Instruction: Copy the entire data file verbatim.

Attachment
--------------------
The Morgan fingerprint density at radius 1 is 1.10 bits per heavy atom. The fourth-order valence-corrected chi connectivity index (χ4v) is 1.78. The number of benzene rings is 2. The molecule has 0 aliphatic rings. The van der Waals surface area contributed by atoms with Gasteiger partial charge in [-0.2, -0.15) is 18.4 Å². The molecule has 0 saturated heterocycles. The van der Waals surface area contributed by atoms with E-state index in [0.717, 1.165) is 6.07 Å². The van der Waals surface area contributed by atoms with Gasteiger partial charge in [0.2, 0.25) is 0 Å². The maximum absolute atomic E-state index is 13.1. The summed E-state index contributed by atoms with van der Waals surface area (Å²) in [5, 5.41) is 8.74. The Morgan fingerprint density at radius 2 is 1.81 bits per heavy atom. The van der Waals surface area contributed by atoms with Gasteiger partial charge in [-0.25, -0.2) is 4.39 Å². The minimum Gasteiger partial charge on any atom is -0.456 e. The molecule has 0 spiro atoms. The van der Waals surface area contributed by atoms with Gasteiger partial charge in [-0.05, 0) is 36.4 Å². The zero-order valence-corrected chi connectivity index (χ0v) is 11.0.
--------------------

The Morgan fingerprint density at radius 1 is 1.10 bits per heavy atom. The fourth-order valence-corrected chi connectivity index (χ4v) is 1.78. The number of benzene rings is 2. The molecule has 0 aliphatic rings. The van der Waals surface area contributed by atoms with Gasteiger partial charge in [-0.2, -0.15) is 18.4 Å². The molecule has 0 saturated heterocycles. The van der Waals surface area contributed by atoms with E-state index in [0.717, 1.165) is 6.07 Å². The van der Waals surface area contributed by atoms with Gasteiger partial charge in [0.2, 0.25) is 0 Å². The maximum absolute atomic E-state index is 13.1. The summed E-state index contributed by atoms with van der Waals surface area (Å²) in [5, 5.41) is 8.74. The Morgan fingerprint density at radius 2 is 1.81 bits per heavy atom. The van der Waals surface area contributed by atoms with Gasteiger partial charge in [-0.25, -0.2) is 4.39 Å². The minimum Gasteiger partial charge on any atom is -0.456 e. The molecule has 0 spiro atoms. The van der Waals surface area contributed by atoms with Gasteiger partial charge in [-0.05, 0) is 36.4 Å². The zero-order valence-corrected chi connectivity index (χ0v) is 11.0.